Calendar An icon of a desk calendar. Cancel An icon of a circle with a diagonal line across. Caret An icon of a block arrow pointing to the right. Email An icon of a paper envelope. Facebook An icon of the Facebook "f" mark. Google An icon of the Google "G" mark. Linked In An icon of the Linked In "in" mark. Logout An icon representing logout. Profile An icon that resembles human head and shoulders. Telephone An icon of a traditional telephone receiver. Tick An icon of a tick mark. Is Public An icon of a human eye and eyelashes. Is Not Public An icon of a human eye and eyelashes with a diagonal line through it. Pause Icon A two-lined pause icon for stopping interactions. Quote Mark A opening quote mark. Quote Mark A closing quote mark. Arrow An icon of an arrow. Folder An icon of a paper folder. Breaking An icon of an exclamation mark on a circular background. Camera An icon of a digital camera. Caret An icon of a caret arrow. Clock An icon of a clock face. Close An icon of the an X shape. Close Icon An icon used to represent where to interact to collapse or dismiss a component Comment An icon of a speech bubble. Comments An icon of a speech bubble, denoting user comments. Comments An icon of a speech bubble, denoting user comments. Ellipsis An icon of 3 horizontal dots. Envelope An icon of a paper envelope. Facebook An icon of a facebook f logo. Camera An icon of a digital camera. Home An icon of a house. Instagram An icon of the Instagram logo. LinkedIn An icon of the LinkedIn logo. Magnifying Glass An icon of a magnifying glass. Search Icon A magnifying glass icon that is used to represent the function of searching. Menu An icon of 3 horizontal lines. Hamburger Menu Icon An icon used to represent a collapsed menu. Next An icon of an arrow pointing to the right. Notice An explanation mark centred inside a circle. Previous An icon of an arrow pointing to the left. Rating An icon of a star. Tag An icon of a tag. Twitter An icon of the Twitter logo. Video Camera An icon of a video camera shape. Speech Bubble Icon A icon displaying a speech bubble WhatsApp An icon of the WhatsApp logo. Information An icon of an information logo. Plus A mathematical 'plus' symbol. Duration An icon indicating Time. Success Tick An icon of a green tick. Success Tick Timeout An icon of a greyed out success tick. Loading Spinner An icon of a loading spinner. Facebook Messenger An icon of the facebook messenger app logo. Facebook An icon of a facebook f logo. Facebook Messenger An icon of the Twitter app logo. LinkedIn An icon of the LinkedIn logo. WhatsApp Messenger An icon of the Whatsapp messenger app logo. Email An icon of an mail envelope. Copy link A decentered black square over a white square.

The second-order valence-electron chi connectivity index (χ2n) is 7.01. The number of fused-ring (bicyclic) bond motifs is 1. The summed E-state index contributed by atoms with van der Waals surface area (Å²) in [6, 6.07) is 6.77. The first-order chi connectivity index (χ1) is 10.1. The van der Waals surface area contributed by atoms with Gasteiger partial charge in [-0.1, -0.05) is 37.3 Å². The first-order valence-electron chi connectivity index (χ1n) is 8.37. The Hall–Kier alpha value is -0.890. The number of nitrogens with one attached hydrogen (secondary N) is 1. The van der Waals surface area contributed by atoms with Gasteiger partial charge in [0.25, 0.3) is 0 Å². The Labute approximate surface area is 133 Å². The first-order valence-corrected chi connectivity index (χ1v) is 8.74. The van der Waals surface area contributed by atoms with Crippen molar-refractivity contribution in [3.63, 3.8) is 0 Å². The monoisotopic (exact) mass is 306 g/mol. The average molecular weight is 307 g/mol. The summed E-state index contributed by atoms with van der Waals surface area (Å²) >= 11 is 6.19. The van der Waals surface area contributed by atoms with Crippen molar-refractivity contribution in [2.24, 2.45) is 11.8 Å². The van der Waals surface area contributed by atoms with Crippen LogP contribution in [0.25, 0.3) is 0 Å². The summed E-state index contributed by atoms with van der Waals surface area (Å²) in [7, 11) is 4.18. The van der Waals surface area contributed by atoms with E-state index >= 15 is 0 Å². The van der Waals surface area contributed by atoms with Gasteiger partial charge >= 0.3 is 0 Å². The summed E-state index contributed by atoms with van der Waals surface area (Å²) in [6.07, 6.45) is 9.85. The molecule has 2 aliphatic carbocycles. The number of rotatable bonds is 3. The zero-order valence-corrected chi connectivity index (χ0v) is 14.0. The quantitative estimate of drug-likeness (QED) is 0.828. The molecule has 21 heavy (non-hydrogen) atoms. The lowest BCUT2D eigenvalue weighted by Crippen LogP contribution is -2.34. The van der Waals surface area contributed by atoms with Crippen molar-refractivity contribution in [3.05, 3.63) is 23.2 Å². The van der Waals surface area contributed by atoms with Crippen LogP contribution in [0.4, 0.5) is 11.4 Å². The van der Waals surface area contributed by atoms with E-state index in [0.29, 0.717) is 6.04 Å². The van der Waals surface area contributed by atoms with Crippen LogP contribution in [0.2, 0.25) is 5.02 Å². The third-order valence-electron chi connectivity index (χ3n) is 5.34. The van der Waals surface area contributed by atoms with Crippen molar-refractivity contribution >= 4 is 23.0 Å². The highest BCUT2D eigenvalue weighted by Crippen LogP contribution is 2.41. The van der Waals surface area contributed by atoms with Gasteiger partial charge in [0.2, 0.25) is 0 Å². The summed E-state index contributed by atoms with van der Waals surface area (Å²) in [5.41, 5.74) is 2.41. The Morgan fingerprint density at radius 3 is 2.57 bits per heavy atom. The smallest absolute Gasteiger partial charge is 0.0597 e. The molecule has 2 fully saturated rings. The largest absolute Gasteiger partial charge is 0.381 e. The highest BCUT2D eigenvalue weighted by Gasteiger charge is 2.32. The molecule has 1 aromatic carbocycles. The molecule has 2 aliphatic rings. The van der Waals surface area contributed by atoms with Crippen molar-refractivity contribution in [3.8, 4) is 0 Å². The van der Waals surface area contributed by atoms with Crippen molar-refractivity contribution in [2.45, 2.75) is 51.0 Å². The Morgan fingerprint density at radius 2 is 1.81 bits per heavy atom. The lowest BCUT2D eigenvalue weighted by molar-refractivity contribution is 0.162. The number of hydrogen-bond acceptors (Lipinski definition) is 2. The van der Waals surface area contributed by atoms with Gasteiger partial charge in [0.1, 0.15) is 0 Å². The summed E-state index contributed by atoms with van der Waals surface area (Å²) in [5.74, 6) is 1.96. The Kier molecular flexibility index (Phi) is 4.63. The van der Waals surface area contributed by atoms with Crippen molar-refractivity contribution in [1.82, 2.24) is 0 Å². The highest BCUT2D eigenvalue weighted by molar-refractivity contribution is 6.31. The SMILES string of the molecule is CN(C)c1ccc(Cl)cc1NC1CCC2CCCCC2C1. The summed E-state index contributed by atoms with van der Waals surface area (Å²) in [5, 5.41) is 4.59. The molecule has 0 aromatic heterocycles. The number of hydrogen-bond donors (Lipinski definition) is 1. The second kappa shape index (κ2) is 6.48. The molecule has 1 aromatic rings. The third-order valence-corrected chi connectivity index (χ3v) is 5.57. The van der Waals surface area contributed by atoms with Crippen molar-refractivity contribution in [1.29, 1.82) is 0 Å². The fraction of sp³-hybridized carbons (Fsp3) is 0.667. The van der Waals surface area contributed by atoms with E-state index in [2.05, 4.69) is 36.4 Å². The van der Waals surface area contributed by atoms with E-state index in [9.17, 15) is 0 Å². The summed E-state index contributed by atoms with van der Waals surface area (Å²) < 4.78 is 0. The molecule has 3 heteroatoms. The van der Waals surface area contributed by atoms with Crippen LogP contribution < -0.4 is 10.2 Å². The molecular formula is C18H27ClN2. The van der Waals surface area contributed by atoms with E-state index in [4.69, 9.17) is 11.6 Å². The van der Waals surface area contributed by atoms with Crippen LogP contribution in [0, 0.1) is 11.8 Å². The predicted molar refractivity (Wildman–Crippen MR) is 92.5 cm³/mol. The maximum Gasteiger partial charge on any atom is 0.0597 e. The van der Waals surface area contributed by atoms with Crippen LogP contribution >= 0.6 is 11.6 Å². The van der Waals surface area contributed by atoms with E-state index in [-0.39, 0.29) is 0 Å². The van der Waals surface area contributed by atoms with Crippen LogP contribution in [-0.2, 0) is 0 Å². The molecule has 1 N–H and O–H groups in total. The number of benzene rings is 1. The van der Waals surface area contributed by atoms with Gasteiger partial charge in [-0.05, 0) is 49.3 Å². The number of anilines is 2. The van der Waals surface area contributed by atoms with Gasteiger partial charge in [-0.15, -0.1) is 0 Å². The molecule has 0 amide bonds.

ESG and impact: why does it matter?

© Shutterstock / Black Jacka money bag on a Newton's cradle

While ESG, particularly the integration of environmental factors into the investor process, is becoming a mainstream market trend, there is also a growing focus on impact.

Not only as its own particular investment lens, but as a critical part of understanding what can turn ESG from an investment lens into a practice. After all, if there is no assessment of the impact that decisions have, how can we know if corporate and investment strategies are making any difference?

Amit Bouri, chief executive of the Global Investor Impact Network (GIIN), says what’s going mainstream is taking a specific lens to ESG, one of financial materiality, or what impact will ESG factors have on the bottom line.

He believes that while this is a good thing, it’s limited in its approach, as it’s really only looking at factors that are financially material to the company and investor.

This makes sense, as it fits current market structure, but it remains questionable whether such an approach will be sufficient to ‘move the needle’ in addressing global challenges ranging from climate change to inequality and beyond.

Impact investment

‘Impact investment’ is a 21st century term, often ascribed to the Rockefeller Foundation, and first used in 2007 to explore ‘doing well by doing better’. It grew out of philanthropy, beyond the realm of social impact bonds and into a wider exploration of how to generate financial return alongside multiple co-benefits to society and the environment.

What really helped to transform the market was the introduction of the 17 Sustainable Development Goals (SDGs) in 2015, which provided a defined set of goals against which companies could assess what they were doing.